Can be adapted in scope for Honours or PhD project.
Epithelial ovarian cancer (EOC) accounts for >90% of ovarian malignancies, but high-grade serous (HGSOC) is the most common (~70%) and lethal subtype. Nearly half of all HGSOCs show defective DNA repair by homologous recombination (HR), which is a pivotal vulnerability that can be therapeutically exploited. Platinum-based chemotherapy and PARP inhibitor (PARPi) therapy are currently the most effective therapeutic options for HR-deficient HGSOCs. However, while initial response rates to both therapies are high, most patients relapse due to the emergence of chemoresistant disease, typically through the restoration of HR repair. Most studies focus on targeting protein-coding genes to increase therapeutic sensitivity, with limited clinical success. However, long noncoding RNAs (lncRNAs) also play important roles in the DNA damage response.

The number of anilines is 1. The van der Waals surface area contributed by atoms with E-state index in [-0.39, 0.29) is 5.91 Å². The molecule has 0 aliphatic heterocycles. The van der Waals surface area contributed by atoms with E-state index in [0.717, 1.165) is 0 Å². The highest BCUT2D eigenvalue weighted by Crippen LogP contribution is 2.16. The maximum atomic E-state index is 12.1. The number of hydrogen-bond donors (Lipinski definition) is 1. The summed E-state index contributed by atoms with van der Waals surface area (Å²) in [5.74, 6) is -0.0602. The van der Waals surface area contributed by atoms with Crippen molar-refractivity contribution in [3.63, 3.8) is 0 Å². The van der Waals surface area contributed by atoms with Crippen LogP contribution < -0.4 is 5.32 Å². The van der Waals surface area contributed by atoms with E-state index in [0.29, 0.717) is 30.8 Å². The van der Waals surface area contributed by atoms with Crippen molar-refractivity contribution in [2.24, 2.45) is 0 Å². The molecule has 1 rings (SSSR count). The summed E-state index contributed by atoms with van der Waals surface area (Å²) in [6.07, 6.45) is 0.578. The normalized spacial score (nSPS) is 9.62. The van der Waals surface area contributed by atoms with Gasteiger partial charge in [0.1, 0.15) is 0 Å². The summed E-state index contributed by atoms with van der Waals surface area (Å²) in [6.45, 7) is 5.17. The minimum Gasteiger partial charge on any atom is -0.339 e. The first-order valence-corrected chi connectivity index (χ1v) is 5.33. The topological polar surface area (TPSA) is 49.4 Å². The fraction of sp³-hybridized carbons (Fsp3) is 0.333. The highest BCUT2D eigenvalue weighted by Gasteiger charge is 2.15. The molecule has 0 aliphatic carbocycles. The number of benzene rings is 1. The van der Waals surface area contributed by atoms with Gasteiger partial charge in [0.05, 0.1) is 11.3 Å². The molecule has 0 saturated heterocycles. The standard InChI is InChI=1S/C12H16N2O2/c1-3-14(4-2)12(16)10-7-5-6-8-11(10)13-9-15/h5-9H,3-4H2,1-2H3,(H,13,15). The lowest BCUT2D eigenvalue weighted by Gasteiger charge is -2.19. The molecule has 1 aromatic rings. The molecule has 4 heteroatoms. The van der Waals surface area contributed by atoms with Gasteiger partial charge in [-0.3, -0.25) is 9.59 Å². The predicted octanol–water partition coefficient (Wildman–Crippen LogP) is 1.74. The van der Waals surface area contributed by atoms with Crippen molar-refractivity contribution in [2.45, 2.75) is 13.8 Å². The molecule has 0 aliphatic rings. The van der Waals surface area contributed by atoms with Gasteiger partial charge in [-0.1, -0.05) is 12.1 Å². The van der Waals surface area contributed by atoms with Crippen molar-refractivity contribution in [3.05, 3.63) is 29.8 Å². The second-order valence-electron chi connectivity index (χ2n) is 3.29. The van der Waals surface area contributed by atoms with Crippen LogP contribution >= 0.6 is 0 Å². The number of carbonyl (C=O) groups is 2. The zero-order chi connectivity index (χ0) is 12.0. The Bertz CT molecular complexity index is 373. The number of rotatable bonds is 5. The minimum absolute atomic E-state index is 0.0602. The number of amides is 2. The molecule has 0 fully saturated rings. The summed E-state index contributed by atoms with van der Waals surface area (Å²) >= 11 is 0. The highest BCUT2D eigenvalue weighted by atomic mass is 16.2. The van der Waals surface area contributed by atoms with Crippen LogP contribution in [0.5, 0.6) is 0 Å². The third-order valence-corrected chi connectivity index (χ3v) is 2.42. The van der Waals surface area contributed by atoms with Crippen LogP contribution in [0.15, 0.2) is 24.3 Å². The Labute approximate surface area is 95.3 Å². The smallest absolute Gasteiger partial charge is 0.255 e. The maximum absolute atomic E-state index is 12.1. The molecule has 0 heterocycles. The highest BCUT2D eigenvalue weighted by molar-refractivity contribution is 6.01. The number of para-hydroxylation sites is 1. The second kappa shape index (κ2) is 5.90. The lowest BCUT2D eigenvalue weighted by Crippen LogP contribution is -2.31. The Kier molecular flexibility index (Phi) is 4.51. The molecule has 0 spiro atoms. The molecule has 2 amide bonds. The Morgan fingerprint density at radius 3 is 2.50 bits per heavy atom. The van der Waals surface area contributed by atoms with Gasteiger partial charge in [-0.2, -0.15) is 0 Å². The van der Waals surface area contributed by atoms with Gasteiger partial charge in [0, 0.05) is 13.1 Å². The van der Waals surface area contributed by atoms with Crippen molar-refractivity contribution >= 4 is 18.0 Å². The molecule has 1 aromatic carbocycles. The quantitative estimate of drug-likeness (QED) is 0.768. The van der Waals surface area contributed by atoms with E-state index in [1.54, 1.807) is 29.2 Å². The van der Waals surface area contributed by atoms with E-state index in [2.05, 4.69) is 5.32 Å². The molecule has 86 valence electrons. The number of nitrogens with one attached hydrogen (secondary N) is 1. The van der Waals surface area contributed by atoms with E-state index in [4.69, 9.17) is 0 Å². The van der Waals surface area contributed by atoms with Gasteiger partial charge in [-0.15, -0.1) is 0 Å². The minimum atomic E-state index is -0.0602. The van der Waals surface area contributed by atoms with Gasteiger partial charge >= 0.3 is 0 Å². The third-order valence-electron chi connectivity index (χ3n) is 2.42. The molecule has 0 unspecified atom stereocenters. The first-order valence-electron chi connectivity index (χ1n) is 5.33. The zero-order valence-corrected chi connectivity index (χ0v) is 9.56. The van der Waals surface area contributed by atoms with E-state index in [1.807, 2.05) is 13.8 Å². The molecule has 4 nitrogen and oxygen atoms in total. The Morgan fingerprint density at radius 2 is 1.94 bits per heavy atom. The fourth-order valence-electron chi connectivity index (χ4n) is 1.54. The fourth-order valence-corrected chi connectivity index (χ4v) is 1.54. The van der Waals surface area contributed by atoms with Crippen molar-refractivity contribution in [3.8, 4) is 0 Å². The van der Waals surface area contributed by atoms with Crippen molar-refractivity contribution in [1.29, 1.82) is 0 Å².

In this project, we will discover, annotate and prioritise new lncRNAs involved in DNA repair in HGSOC. We will then perform high-throughput CRISPR-based screens to identify specific lncRNAs that enhance PARPi sensitivity. We will also perform multiple functional assays on the lncRNAs that showed the strongest effect in the CRISPR-based screens. These include generating isogenic cell lines using CRISPR technology, which will be used to measure lncRNA expression, perform clonogenic survival assays and measure DNA repair efficiency or kinetics. Finally, we will assess the potential of antisense oligonucleotides (ASOs) to inhibit the expression or function of the lncRNAs in HGSOC cell lines and using established PDX models in mice. We predict that ASOs in combination with PARPi, will make initial treatment of patients more effective and reduce HGSOC recurrence.
Students will have access to unique expertise and reagents, and will acquire skills in tissue culture, CRISPR methods, RNA manipulation, and other basic molecular biology techniques.